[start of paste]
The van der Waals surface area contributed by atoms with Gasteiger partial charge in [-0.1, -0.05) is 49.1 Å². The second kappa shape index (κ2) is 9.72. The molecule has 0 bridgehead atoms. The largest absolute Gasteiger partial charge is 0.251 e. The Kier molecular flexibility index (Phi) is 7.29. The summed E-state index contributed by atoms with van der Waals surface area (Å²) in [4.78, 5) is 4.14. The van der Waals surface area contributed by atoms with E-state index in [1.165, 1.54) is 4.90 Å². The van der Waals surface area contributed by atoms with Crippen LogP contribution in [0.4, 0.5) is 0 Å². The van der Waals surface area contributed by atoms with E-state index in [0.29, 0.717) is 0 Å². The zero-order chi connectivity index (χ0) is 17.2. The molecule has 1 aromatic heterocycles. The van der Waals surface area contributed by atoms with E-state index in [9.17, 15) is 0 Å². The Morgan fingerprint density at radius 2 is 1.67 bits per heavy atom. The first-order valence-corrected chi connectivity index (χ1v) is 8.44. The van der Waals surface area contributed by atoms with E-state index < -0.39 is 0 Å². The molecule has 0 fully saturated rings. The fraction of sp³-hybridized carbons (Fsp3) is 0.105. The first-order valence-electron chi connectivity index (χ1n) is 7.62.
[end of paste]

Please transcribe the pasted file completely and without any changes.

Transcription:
The van der Waals surface area contributed by atoms with Gasteiger partial charge in [-0.1, -0.05) is 49.1 Å². The second kappa shape index (κ2) is 9.72. The molecule has 0 bridgehead atoms. The largest absolute Gasteiger partial charge is 0.251 e. The Kier molecular flexibility index (Phi) is 7.29. The summed E-state index contributed by atoms with van der Waals surface area (Å²) in [4.78, 5) is 4.14. The van der Waals surface area contributed by atoms with E-state index in [1.165, 1.54) is 4.90 Å². The van der Waals surface area contributed by atoms with Crippen LogP contribution in [0.4, 0.5) is 0 Å². The van der Waals surface area contributed by atoms with E-state index in [0.29, 0.717) is 0 Å². The zero-order chi connectivity index (χ0) is 17.2. The molecule has 1 aromatic heterocycles. The van der Waals surface area contributed by atoms with E-state index in [9.17, 15) is 0 Å². The Morgan fingerprint density at radius 2 is 1.67 bits per heavy atom. The first-order valence-corrected chi connectivity index (χ1v) is 8.44. The van der Waals surface area contributed by atoms with E-state index < -0.39 is 0 Å². The molecule has 0 fully saturated rings. The fraction of sp³-hybridized carbons (Fsp3) is 0.105. The first-order valence-electron chi connectivity index (χ1n) is 7.62.